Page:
Sexual Abuse, Rape, girl child trafficking, Eve Teasing, Domestic Violence etc are the evils that are very prevalent yet hardly spoken about in the Indian society. It is not only the capital city of Delhi who is suffering from this problem but the conditions in the Tier 2 and Tier 3 cities is even worse. In order to curb this problem a lot of young women have joined their hands together to raise their voice against this heinous crime. One such young woman is Shweta Goswami who is fighting courageously for the cause of young children and women in the holy city of Vrindavan.
It was during her college days in Miranda House when Shweta built emotional relationships with children, which all started with organizing a literacy drive for the children of labourers at the common wealth games worksite at the university, as a part of her college NSS. She kept on teaching them, making them feel special, with each passing experience and challenging herself to help and empower them in every possible way. It was during third year in College, when she first handedly came across the various forms of violence and challenges that children face each day, while working with a community in Seelampur Basti (an urban slum) in Delhi.
After finishing her Masters from LSR, Shweta worked as research coordinator with Partners in Law and Development (PLD), a legal resource pool that works on social justice. Her project was a one year pilot study on witch hunting in India. The witch-hunting project was the final push for her to return to Vrindavan (my home town), which being an orthodox and religious place had a lot of challenges to be taken up. So began her journey of working with a number of destitute women, children, in their legal battle against rape and sexual abuse.
“I am committed to give all my time in creating a space for children where they can live without any fear or manipulation, to help them discover their self- agency and confidence and be able to understand different forms of violence that they become a victim of, very often and fight against it.”
This commitment gave birth to Nirmal initiative, which is named after the memory of her loving mother who left the world when Shweta had hardly completed school. Like Shweta her mother too was a very kind women and is still remembered by her little community for being all embracing and loving.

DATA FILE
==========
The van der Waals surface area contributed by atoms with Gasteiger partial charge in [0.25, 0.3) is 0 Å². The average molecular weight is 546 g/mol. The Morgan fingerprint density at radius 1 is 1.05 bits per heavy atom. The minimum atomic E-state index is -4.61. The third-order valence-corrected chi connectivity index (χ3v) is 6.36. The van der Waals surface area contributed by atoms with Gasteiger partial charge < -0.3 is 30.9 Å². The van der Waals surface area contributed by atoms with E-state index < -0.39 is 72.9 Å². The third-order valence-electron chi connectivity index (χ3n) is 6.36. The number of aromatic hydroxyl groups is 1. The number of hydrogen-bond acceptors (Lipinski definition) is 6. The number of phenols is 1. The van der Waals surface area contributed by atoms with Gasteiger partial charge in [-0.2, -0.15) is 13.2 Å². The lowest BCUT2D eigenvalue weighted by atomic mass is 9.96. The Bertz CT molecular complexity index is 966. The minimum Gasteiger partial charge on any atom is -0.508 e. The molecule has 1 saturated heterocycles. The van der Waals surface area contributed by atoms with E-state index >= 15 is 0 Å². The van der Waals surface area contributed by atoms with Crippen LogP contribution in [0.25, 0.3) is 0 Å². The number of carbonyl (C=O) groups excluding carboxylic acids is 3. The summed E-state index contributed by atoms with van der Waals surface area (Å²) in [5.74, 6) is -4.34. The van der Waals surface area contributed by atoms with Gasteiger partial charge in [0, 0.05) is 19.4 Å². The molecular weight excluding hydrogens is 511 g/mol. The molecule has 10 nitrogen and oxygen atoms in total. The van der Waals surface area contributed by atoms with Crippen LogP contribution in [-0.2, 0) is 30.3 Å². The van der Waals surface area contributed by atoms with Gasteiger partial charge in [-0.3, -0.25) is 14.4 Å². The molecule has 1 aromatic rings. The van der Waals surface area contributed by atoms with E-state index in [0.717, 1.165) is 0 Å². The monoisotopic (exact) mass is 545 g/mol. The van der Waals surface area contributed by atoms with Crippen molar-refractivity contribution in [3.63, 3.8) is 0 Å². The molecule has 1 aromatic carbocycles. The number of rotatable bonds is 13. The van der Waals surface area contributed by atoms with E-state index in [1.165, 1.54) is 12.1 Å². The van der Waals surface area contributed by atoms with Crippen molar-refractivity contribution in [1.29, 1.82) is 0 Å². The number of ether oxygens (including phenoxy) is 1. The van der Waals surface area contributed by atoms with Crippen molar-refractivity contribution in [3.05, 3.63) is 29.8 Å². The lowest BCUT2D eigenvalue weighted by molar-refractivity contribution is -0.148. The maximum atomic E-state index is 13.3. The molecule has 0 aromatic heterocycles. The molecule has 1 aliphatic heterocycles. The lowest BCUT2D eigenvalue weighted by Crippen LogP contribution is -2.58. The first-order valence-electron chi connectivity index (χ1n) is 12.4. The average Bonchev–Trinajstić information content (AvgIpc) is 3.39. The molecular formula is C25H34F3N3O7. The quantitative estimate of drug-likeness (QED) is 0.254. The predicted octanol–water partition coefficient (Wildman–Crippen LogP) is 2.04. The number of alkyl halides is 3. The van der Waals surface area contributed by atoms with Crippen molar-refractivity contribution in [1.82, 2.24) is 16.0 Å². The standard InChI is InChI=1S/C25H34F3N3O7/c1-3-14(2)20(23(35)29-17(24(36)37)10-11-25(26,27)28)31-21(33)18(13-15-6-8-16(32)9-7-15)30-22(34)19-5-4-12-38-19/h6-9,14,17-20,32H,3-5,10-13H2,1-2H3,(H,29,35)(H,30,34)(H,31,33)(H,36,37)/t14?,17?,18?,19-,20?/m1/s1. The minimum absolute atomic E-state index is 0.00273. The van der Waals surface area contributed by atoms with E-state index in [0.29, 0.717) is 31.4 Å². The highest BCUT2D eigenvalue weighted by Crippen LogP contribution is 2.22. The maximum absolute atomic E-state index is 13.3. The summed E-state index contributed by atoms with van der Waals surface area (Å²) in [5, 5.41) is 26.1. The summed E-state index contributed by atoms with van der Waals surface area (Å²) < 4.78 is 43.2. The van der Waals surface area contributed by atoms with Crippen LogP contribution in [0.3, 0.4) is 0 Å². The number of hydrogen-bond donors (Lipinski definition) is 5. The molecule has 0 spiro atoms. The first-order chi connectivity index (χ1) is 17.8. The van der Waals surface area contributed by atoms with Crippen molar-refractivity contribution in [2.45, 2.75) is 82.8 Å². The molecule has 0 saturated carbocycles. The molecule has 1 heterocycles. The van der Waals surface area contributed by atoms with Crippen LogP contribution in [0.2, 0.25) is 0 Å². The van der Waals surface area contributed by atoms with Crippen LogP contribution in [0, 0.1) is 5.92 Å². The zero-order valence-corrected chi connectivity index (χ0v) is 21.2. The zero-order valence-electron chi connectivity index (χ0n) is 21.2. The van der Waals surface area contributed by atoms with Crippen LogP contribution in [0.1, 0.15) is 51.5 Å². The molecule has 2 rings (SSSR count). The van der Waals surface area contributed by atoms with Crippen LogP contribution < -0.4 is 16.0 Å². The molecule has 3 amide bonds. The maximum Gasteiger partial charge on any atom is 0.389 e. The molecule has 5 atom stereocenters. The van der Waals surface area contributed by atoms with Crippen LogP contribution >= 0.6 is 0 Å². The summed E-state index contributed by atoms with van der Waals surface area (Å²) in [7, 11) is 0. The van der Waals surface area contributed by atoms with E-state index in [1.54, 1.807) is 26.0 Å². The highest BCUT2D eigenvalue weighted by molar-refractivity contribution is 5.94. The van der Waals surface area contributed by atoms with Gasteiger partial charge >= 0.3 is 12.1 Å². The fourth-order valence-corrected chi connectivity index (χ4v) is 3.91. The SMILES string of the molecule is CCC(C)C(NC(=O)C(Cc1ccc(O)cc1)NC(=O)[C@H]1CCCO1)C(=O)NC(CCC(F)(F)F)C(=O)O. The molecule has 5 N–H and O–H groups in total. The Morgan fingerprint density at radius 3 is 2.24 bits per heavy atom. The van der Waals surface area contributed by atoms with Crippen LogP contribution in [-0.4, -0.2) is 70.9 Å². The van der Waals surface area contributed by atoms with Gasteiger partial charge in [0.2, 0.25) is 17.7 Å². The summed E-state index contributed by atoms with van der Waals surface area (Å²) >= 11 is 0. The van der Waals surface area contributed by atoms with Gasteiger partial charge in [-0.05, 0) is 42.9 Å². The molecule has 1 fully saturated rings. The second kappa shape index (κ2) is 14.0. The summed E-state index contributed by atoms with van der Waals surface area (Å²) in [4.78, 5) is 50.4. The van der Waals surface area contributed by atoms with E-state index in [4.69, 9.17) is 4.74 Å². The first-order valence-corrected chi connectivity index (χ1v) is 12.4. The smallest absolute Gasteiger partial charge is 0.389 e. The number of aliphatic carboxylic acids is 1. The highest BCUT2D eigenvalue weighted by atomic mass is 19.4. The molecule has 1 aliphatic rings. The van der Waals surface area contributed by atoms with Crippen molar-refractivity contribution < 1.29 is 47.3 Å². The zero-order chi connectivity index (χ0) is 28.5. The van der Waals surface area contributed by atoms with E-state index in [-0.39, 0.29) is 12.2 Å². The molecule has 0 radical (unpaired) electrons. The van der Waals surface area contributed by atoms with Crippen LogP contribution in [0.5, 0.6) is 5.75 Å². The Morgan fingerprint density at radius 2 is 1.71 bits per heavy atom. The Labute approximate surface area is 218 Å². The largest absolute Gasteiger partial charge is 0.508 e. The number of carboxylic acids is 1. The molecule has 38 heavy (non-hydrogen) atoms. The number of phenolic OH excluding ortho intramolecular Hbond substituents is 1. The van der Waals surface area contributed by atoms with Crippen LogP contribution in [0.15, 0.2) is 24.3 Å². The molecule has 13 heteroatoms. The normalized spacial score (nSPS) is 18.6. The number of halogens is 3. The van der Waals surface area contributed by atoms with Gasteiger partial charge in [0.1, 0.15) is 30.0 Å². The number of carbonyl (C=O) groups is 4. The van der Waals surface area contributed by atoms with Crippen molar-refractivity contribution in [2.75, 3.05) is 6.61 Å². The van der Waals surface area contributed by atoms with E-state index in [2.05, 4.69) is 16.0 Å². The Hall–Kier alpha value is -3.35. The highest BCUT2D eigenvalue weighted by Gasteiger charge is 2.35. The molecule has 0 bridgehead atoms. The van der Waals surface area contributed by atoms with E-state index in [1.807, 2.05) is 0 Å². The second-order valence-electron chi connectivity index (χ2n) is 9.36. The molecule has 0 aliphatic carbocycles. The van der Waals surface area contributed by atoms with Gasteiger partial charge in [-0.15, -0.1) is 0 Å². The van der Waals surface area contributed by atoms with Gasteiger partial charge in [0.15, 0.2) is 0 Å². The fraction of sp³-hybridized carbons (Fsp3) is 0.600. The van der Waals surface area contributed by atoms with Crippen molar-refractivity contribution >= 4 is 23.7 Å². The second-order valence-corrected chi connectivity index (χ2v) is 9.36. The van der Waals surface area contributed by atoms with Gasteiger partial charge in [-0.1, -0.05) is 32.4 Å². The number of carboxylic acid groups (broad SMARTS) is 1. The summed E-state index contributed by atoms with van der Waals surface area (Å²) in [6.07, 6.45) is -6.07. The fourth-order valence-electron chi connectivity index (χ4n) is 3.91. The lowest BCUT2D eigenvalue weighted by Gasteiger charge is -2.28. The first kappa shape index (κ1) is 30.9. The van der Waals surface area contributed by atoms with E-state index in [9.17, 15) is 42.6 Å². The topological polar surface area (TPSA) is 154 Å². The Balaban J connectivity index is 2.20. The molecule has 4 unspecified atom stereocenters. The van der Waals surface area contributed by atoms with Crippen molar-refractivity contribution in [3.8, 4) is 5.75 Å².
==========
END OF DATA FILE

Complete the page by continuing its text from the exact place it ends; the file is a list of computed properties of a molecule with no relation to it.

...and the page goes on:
Nirmal initiative is a volunteer based organization, working towards the development of a pro-active approach to mitigate violence in the society, with the specific focus on the children and women based on caste, sex, gender, and race. They believe that violence is predictable, preventable, and a public health concern; therefore the work is based on founding principles of Communication and Resilience.
Thematic areas of work by Nirmal Initiative
- Prevention of Child Sexual abuse-
- Promotion of Self-esteem among children
- Abduction prevention
- Elimination of corporal punishment in Schools
- Addressing caste and gender based Violence
- Creating positive learning space in government school
- And forming multi-disciplinary team consisting of government and non-government stakeholders to address the cases of abuse/violence with sensitivity, as well as suitably intervene in policy formation.
Their Campaigns –
- Don’t touch Campaign – Destitute women in vrindavan are making bags with donated silk and cotton sarees, with a label stitched on it, the label has red handprints of children ,and DON’T TOUCH in black color stamped on it. This is a strong statement to address street harassment and unsafe touch. These bags will be available for people from October 2015 onwards.
- Let’s talk about it: A group of children in Rajpur Village, Vrindavan are spreading awareness about the safe and unsafe touch, and personal safety rules by informally talking to the parents and the children in the village. Also the infographics on the same issue are being published in public areas in the city.
Shweta believes that instead of working parallel; the civil society, and the government need to work intersectional manner. She gives out a very inspiring message to the women of the world for the Independence Day :
“It is important that we recognize ourselves, and join hands. Our voice is a feminist voice when we raise it against all forms of oppression, subjugation, and exploitation. Together we are stronger, so we must reclaim our freedom together.”